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Posted: May 19, 2010
Carbon nanotube/biopolymer composites show promise as artificial muscles
(Nanowerk Spotlight) The development of artificial muscles is one of the key areas for bionic enhancements or replacements. The quest to build artificial muscles using inherently conducting polymers can be traced to Ray H. Baughman's paper "conducting polymer electromechanical actuators" at the 1989 NATO Advanced Research Workshop "Conjugated polymeric materials: opportunities in electronics, optoelectronics and molecular electronics". The discovery of the electromechanical actuation properties of single-walled carbon nanotubes and the complex behavior of multi-walled carbon nanotubes has led to the development of various carbon nanotube (CNT) actuators. Besides artificial muscles, potential applications include microelectro-mechanical systems (MEMS), biomimetic micro-and nanorobots, and micro- and nanofluidic devices.
"Recently, a new class of active system, carbon nanotube/polymer composite actuators, has received great attention with regard to macroscopic artificial muscle applications," Wei Chen tells Nanowerk. "It has been demonstrated that successful introduction of the highly conductive CNTs could significantly enhance the polymer nanocompositeís electrical, thermal, mechanical, and interface properties, thus providing a suitable material for novel artificial muscle-like actuator investigations."
Chen, a professor at the Suzhou Institute of Nano-tech and Nano-bionics together with his team, has now demonstrated the electromechanical behavior of natural biopolymer due to introducing a carbon nanotube conductive network. The biopolymer used by the team is chitosan (CS), the second most abundant naturally occurring biomolecule after cellulose, which has been shown to be a biocompatible, low-cost, and smart polymer material with useful biological and chemical properties. In addition, chitosan has also proved to be a good dispersant which can debundle CNTs at very high concentration.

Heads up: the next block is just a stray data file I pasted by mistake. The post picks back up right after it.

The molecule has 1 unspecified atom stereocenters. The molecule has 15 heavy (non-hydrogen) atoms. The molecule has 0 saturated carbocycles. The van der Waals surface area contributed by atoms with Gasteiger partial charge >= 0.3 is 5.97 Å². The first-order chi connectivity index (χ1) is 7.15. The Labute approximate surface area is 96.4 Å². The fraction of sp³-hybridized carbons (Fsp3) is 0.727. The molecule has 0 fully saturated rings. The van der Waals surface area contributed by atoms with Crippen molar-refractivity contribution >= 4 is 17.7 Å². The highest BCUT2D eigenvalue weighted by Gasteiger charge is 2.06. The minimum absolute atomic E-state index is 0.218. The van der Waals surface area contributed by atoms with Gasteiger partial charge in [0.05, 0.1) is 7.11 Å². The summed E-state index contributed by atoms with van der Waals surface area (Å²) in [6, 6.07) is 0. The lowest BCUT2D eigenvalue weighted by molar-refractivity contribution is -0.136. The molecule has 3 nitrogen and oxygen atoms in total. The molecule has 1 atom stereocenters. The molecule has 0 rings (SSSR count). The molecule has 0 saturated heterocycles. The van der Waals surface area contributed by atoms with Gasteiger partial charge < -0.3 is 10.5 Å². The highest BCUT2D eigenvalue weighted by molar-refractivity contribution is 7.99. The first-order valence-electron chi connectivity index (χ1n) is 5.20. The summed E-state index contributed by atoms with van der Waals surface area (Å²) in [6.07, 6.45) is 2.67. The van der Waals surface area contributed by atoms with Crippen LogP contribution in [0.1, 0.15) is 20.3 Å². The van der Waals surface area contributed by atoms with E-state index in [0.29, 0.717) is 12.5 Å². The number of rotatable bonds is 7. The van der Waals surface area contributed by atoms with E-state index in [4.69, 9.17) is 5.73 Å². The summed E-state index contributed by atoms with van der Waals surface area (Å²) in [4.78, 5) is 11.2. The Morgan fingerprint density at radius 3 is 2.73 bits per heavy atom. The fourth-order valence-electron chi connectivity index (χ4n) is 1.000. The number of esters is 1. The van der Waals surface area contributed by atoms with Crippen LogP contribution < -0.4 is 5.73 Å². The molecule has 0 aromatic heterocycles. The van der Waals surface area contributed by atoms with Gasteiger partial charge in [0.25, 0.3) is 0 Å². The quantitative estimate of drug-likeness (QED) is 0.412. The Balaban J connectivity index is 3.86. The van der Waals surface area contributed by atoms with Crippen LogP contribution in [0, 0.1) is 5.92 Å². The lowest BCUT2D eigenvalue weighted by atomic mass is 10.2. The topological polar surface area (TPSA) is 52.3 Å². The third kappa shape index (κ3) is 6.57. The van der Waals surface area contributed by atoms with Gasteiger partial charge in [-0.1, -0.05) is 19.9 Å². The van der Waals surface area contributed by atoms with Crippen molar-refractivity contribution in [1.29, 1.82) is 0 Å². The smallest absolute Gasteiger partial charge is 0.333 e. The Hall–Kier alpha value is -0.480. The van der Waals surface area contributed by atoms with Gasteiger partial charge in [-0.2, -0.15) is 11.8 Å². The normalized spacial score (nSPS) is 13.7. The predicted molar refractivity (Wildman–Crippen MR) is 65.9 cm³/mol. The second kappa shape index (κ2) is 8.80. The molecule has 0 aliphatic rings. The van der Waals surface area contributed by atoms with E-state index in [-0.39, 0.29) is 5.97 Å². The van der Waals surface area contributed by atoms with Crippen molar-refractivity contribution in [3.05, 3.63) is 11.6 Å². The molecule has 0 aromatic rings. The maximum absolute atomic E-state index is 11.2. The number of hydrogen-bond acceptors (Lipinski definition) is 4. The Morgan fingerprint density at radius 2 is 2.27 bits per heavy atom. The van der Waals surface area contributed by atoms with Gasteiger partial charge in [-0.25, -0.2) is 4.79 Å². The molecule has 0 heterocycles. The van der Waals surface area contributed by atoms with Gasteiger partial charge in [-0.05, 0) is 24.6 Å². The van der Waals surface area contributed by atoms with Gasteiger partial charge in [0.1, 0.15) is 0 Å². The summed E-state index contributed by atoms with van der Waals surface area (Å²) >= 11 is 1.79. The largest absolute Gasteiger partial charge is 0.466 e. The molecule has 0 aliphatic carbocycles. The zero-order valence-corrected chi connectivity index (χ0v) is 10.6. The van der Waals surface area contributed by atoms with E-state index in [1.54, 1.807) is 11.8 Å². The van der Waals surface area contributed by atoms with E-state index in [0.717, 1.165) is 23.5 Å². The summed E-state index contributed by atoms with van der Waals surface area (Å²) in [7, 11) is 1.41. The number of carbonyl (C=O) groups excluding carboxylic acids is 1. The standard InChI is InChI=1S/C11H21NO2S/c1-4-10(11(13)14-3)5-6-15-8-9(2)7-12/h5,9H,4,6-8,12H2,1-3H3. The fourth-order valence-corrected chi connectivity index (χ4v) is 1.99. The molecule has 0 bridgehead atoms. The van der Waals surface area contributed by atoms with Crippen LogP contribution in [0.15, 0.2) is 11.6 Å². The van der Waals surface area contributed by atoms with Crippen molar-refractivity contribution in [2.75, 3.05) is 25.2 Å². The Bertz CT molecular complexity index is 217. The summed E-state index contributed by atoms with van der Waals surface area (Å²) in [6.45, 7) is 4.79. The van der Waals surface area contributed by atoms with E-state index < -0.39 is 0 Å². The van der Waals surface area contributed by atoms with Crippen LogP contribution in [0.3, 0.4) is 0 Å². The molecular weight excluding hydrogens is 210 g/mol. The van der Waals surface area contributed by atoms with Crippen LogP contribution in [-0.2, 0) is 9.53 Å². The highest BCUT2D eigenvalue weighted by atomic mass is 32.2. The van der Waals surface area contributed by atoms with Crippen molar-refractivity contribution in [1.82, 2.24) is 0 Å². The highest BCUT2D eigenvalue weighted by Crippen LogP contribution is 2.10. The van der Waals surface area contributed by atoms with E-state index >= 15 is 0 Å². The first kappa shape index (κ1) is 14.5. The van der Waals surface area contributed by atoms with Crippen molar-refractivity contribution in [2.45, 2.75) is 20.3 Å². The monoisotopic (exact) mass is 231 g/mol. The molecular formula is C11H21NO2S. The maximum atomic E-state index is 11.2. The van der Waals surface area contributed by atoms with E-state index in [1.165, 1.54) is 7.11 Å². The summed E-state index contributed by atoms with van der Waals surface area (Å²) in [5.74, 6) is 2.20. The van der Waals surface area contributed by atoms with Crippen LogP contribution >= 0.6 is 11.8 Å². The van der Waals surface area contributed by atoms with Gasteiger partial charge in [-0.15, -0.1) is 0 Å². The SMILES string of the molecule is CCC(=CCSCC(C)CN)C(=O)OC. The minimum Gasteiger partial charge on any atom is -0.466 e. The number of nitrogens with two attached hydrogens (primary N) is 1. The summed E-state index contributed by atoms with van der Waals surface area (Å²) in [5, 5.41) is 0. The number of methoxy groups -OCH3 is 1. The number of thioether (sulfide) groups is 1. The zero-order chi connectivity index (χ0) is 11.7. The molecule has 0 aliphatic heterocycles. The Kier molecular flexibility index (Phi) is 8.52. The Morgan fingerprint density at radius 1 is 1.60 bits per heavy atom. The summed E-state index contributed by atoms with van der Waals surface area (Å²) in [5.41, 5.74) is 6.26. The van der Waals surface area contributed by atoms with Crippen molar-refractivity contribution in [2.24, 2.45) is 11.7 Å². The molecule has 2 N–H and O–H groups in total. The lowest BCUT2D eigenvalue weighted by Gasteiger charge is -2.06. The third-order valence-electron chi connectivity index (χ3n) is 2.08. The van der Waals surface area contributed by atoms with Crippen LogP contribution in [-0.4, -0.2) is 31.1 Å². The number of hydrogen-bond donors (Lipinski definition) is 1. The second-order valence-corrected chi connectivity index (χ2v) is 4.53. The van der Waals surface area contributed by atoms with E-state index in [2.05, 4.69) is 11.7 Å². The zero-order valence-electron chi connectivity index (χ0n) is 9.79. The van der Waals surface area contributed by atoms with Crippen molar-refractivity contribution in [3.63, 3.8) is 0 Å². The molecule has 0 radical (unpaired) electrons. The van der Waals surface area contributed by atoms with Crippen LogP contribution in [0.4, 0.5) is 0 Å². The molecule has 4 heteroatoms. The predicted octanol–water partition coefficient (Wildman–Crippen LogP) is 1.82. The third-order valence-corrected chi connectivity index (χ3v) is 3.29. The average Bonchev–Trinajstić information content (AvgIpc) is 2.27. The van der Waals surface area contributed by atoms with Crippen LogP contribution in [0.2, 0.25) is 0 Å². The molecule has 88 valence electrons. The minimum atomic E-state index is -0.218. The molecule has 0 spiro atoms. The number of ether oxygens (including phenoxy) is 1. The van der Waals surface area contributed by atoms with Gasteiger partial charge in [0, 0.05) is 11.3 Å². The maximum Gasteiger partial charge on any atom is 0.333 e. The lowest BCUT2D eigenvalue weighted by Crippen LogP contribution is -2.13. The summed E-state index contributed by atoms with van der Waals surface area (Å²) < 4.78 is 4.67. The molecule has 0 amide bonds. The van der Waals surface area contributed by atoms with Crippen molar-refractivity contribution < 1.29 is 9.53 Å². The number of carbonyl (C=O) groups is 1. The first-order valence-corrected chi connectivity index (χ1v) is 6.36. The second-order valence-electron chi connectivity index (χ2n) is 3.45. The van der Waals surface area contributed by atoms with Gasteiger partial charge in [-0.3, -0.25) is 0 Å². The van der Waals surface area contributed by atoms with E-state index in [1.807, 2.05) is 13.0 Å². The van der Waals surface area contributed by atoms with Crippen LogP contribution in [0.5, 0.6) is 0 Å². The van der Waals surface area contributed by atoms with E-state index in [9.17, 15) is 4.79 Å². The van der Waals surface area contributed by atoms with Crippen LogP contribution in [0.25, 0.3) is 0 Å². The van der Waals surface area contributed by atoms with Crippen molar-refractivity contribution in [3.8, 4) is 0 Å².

A biopolymer is a biocompatible and low cost polymer material with useful biological and chemical properties. However, it is an insulator in air, which greatly limits its usage as a smart material under electrical stimulus. CNTs, on the other hand, have good electrical properties which make them excellent candidates for the conductive nano-filler in insulating materials. Combining biopolymers with CNTs to form a conductive composite is therefore a promising strategy.
Side view optical images of the suspended strip with the voltage off (a) and on (b). The lower part is the glass substrate, and the black line is the 25 wt % SWCNT/CS composite. The applied voltage is 0.1 Hz alternating sine wave voltage of 5 V. (Reprinted with permission from American Chemical Society)
Chen explains that, without sophisticated fabrication and configuration, the materials they used are fabricated by simple mixture of the two components (single-walled carbon nanotubes and the biopolymer chitosan). The electrical actuation of these materials is performed by applying an electrical stimulus to the composite.
"Frankly, this electrical actuation process that we found is simple, but useful and interesting" says Chen. "When an electrical voltage is applied to the composite, the electrical power is converted into thermal energy through the CNT-formed conductive network in the biopolymer matrix. The thermal expansion of the matrix leads to electrical actuation. The actuated vibrational motion, including the frequency and waveform, can be controlled by the applied low alternating voltages."
In order to understand the function of the single-walled CNTs in the composite actuator, the team subjected CS samples with different CNT loadings to the same 0.1 Hz positive sine wave voltage (0-5 V) electromechanical characterization.
"We found that, with reduced nanotube content, smaller displacements take place" says Chen. "For the pure CS matrix we observed no displacement at all. The higher the CNT doping, the higher the electrical conductivity, and therefore a larger current can pass through the sample under the same applied voltage. When an alternating current passes through a thin conductor, periodic heating takes place following the variation in the current strength. The generated temperature waves were then propagated into the surrounding medium, which caused the thermal expansion and contraction of the layer near the conductor. Depending on the mediumís properties, the thermal response will be different."
Chen notes that there are several areas of this work which the team hasn't studied yet. "For example, how is the force output of the composite during the actuation? What about the high frequency response by using a better measuring instrument to observe it?"
The team will therefore focus future research on investigating the mechanical properties of the composite; improving its electromechanical performance; and designing prototype devices for practical applications.